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John Shea, 202-690-0437


WASHINGTON, Dec 1, 2009 - RMA has released 2010 crop year actuarial material reflecting certain Group Risk Program (GRP) and Group Risk Income Protection (GRIP) county crop program deletions for corn, soybeans, grain sorghum, cotton, and peanuts for the 2010 crop year.

The county crop program deletions resulted, in part, from recently implemented modifications by the National Agricultural Statistics Service (NASS) to its publication standards for the county estimates program. NASS county and district estimates for a given crop must be supported by at least 30 reports where the respondent reported both harvested acreage and yield, or the production from reports with respondent reported yields must account for a minimum of 25 percent of the current year’s production estimate for that county or district. Implementation of these standards has increased the reliability of NASS’ published county level estimates, but has resulted in fewer publishable county estimates.

Although RMA has used county estimates provided by NASS that have not met NASS’ publication criteria, doing so requires RMA to rely on information not generally available to the public. In addition, as the result of an extensive program review, NASS has determined that in some cases they will no longer produce county estimates for a given crop and/or state, or cropping practice within a state. In order to ensure that the GRP/GRIP programs, especially the determination of the final county yields upon which indemnities are based, operate in a manner transparent to all affected policyholders, RMA reviewed the eligibility of all GRP/GRIP corn, grain sorghum, cotton, and peanuts county programs.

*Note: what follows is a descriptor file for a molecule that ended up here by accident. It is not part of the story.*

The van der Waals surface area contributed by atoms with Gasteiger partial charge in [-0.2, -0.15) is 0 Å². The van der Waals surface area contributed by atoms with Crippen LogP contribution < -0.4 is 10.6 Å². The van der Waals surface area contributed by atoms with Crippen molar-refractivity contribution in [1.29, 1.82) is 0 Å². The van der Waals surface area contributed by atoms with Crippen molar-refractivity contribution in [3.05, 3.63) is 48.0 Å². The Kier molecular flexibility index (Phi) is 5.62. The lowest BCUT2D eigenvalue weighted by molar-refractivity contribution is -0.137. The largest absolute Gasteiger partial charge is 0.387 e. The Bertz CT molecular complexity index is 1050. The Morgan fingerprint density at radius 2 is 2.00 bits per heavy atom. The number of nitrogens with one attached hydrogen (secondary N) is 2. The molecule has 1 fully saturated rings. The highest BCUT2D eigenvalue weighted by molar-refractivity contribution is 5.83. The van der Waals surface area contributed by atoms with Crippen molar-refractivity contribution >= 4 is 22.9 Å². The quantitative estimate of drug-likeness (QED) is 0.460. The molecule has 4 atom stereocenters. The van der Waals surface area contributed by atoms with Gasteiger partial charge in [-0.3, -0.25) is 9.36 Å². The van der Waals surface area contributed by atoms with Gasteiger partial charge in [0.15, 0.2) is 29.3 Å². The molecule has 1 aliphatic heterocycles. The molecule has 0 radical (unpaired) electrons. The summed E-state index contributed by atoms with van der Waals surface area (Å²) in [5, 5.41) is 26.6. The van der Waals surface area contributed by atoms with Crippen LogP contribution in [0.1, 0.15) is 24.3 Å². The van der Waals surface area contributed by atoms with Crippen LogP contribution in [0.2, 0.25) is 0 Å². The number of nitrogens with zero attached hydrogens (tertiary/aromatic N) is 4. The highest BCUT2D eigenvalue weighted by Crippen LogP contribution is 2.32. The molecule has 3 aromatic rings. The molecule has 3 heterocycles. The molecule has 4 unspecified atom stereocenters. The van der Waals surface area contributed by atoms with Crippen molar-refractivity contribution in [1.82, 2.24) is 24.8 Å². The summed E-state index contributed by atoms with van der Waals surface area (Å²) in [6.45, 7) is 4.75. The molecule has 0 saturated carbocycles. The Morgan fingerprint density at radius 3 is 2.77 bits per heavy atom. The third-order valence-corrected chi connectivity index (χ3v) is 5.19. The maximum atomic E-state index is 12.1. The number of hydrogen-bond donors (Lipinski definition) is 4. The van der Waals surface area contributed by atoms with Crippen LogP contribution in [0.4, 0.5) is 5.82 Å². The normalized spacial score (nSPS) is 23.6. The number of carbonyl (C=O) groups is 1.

RMA considered several criteria in its review. These criteria include whether the most recent Census of Agriculture shows at least 50 farms in the counties producing the crop. In addition, concentration of acreage within the county, again based on the most recent Census of Agriculture, must score less than 1,000 on the Herfindahl-Hirschman Index, a measure of the concentration of acreage that assures that no single producer, or small group of producers, can unduly affect the county average yield and create indemnity payments. There also must be at least 30 of the most recent consecutive years of published NASS data available for the crop so that there is a sufficient basis to establish credible premium rates.

RMA also considered a minimum 15,000 planted acres in each of the last 10 years to assess if there is a reasonable likelihood of credible NASS county estimates being available on an ongoing basis. Recent significant shifts in planted acreage were also considered, as this can reflect changes in production practices that may not be accounted for in establishing expected county yield, the basis of the insurance guarantee.

Finally, RMA considered where policies have been sold and the resulting insurance experience. A significant proportion of counties have had no GRP or GRIP business in the last few years. The review resulted in RMA removing 1,062 counties, 752 of which have had no policies earning premium for the 2009 crop year. RMA deleted 469 counties for corn (137 with policies earning premium); 350 counties for soybeans (146 with policies earning premium); 75 counties for cotton (16 counties with policies earning premium); 125 counties for grain sorghum (11 with policies earning premium) and 43 counties for peanuts, none of which had policies earning premium.

In all counties where the GRP or GRIP program was deleted, other crop insurance programs remain available for the affected crops. In addition, the recently implemented Enterprise Unit pilot program, authorized by the 2008 Farm Bill, provides for an increased subsidy for producers choosing to insure their crop under the enterprise unit structure. Where available, the enterprise unit structure provides a county-level individualized type of coverage at a discount relative to the basic or optional unit coverage. Producers must apply by the sales closing date for the crop in the county to obtain coverage under the other available insurance programs.

While RMA strives to provide the widest available protection of insurance choices to insured producers, it must also be prudent in such determinations so that all insurance offers are sustainable, actuarially sound, and in the best interest of producers and the Federal crop insurance program.